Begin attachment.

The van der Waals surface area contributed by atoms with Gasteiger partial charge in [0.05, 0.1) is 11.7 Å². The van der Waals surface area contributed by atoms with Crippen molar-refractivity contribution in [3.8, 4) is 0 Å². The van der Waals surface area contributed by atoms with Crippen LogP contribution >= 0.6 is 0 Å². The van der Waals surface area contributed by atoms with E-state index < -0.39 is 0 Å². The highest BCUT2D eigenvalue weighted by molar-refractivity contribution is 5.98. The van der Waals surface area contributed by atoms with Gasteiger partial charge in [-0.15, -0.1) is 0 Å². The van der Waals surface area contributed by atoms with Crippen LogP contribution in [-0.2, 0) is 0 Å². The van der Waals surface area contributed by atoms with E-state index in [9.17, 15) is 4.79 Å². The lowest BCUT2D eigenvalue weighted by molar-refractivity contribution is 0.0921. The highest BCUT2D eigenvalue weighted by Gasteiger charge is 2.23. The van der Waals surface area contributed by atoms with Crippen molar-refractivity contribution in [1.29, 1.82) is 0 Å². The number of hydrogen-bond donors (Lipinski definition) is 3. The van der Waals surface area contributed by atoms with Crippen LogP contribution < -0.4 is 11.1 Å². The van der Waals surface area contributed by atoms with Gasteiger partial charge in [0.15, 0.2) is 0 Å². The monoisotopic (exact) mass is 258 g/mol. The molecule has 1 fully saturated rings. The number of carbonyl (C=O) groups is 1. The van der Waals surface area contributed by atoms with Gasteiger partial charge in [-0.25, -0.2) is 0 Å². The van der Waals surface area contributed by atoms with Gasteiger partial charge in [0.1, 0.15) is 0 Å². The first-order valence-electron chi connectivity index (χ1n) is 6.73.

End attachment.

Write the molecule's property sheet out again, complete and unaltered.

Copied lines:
The van der Waals surface area contributed by atoms with Gasteiger partial charge in [0.05, 0.1) is 11.7 Å². The van der Waals surface area contributed by atoms with Crippen molar-refractivity contribution in [3.8, 4) is 0 Å². The van der Waals surface area contributed by atoms with Crippen LogP contribution >= 0.6 is 0 Å². The van der Waals surface area contributed by atoms with E-state index < -0.39 is 0 Å². The highest BCUT2D eigenvalue weighted by molar-refractivity contribution is 5.98. The van der Waals surface area contributed by atoms with Gasteiger partial charge in [-0.15, -0.1) is 0 Å². The van der Waals surface area contributed by atoms with Crippen LogP contribution in [-0.2, 0) is 0 Å². The van der Waals surface area contributed by atoms with E-state index in [9.17, 15) is 4.79 Å². The lowest BCUT2D eigenvalue weighted by molar-refractivity contribution is 0.0921. The highest BCUT2D eigenvalue weighted by Gasteiger charge is 2.23. The van der Waals surface area contributed by atoms with Crippen molar-refractivity contribution in [1.29, 1.82) is 0 Å². The number of hydrogen-bond donors (Lipinski definition) is 3. The van der Waals surface area contributed by atoms with Crippen LogP contribution < -0.4 is 11.1 Å². The van der Waals surface area contributed by atoms with Gasteiger partial charge in [0.15, 0.2) is 0 Å². The monoisotopic (exact) mass is 258 g/mol. The molecule has 1 fully saturated rings. The number of carbonyl (C=O) groups is 1. The van der Waals surface area contributed by atoms with Gasteiger partial charge in [-0.25, -0.2) is 0 Å². The van der Waals surface area contributed by atoms with Gasteiger partial charge in [0.1, 0.15) is 0 Å². The first-order valence-electron chi connectivity index (χ1n) is 6.73.